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SeaWorld Says It Will Stop Paying Shareholders A Dividend

Photo caption:

Photo by Associated Press

SeaWorld Adventure Park trainer Ken Peters, left, looks to a killer whale during a performance at Shamu Stadium in San Diego, 2006.

Troubled theme park operator SeaWorld says it will soon stop paying its shareholders a quarterly dividend.

SeaWorld, known for its water shows featuring killer whales and dolphins, has been dealing with falling attendance and revenue as people's feelings about using animals for entertainment has soured. Earlier this year, the Orlando, Florida, company said it won't breed killer whales and stop using them in shows.

The company said late Monday that it will pay its last dividend on Oct. 7, and the amount it pays will be cut by 52 percent to 10 cents for each share owned, down from 21 cents in the previous quarter. SeaWorld says the money saved on dividends will be used to buy its own shares.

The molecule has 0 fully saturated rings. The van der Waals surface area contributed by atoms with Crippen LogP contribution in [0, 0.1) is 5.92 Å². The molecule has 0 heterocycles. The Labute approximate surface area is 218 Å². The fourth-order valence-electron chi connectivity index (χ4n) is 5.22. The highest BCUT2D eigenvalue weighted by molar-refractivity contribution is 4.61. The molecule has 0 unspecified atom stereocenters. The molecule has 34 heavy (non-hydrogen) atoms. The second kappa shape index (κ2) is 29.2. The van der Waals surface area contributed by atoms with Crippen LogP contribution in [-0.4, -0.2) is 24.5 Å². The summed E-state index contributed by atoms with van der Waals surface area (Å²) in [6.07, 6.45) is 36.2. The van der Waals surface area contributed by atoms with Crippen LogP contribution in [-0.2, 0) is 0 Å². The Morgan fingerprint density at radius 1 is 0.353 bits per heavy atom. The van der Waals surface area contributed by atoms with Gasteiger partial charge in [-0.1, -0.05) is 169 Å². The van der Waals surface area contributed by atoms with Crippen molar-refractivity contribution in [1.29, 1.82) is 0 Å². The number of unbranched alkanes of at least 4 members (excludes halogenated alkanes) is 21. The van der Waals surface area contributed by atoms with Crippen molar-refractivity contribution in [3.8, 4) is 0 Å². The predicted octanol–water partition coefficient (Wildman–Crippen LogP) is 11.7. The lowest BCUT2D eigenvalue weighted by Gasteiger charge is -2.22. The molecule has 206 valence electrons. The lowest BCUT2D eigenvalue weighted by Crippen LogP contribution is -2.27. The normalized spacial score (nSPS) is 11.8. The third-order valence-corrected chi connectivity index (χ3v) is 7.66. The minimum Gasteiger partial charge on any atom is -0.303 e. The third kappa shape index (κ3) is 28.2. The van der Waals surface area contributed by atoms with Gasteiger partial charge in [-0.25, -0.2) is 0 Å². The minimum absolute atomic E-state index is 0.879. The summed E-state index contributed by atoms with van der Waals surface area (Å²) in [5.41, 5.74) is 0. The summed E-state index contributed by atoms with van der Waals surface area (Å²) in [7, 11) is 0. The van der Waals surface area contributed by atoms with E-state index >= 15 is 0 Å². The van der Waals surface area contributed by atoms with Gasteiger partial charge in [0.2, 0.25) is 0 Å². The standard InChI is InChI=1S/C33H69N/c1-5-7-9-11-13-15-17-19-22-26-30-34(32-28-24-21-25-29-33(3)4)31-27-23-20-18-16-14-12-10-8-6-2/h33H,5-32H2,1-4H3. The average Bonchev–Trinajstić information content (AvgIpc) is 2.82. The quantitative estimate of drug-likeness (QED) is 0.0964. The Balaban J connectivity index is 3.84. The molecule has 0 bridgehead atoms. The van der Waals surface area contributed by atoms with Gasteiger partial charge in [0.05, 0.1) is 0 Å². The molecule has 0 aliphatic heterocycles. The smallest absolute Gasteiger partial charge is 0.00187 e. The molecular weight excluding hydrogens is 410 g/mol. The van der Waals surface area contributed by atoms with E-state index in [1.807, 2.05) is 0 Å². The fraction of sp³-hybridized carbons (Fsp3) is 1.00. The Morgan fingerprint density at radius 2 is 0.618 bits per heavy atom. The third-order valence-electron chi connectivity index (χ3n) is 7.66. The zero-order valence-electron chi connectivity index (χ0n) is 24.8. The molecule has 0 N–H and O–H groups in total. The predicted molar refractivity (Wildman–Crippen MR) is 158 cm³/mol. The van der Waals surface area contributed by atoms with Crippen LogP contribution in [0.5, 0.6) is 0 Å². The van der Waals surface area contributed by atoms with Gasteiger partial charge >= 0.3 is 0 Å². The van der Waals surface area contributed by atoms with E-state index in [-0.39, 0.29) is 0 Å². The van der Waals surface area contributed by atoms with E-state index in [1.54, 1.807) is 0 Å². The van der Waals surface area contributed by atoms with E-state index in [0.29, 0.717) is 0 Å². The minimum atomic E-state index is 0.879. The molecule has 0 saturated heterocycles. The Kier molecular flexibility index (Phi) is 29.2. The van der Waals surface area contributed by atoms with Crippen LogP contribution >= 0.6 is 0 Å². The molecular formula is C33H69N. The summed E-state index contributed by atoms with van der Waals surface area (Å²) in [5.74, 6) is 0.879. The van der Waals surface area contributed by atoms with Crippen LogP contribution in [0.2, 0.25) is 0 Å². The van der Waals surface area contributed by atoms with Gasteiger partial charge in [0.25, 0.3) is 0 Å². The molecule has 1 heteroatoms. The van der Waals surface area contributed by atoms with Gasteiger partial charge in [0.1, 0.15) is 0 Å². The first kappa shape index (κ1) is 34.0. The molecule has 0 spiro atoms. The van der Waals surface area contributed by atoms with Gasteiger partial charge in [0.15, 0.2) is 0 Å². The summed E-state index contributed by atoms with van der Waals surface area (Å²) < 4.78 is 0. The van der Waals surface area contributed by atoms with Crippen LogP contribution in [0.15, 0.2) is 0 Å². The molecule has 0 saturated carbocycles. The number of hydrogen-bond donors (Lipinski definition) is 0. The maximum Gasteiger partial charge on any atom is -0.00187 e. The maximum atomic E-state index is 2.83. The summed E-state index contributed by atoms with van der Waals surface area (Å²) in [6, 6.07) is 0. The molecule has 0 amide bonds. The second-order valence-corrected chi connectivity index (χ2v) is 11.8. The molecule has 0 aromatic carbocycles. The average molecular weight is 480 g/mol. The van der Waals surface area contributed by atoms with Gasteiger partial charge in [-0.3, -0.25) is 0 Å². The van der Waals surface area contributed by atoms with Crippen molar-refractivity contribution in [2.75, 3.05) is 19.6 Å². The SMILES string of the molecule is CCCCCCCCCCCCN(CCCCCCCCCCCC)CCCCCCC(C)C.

Last month, the company reported that its second-quarter revenue fell 5 percent from the year before, and the number of people entering its parks fell nearly 8 percent to 6 million.

SeaWorld operates 12 parks, including Busch Gardens, Sesame Place and Aquatica.

Shares of SeaWorld Entertainment Inc. fell 62 cents, or almost 5 percent, to $12.07 in morning trading Tuesday.

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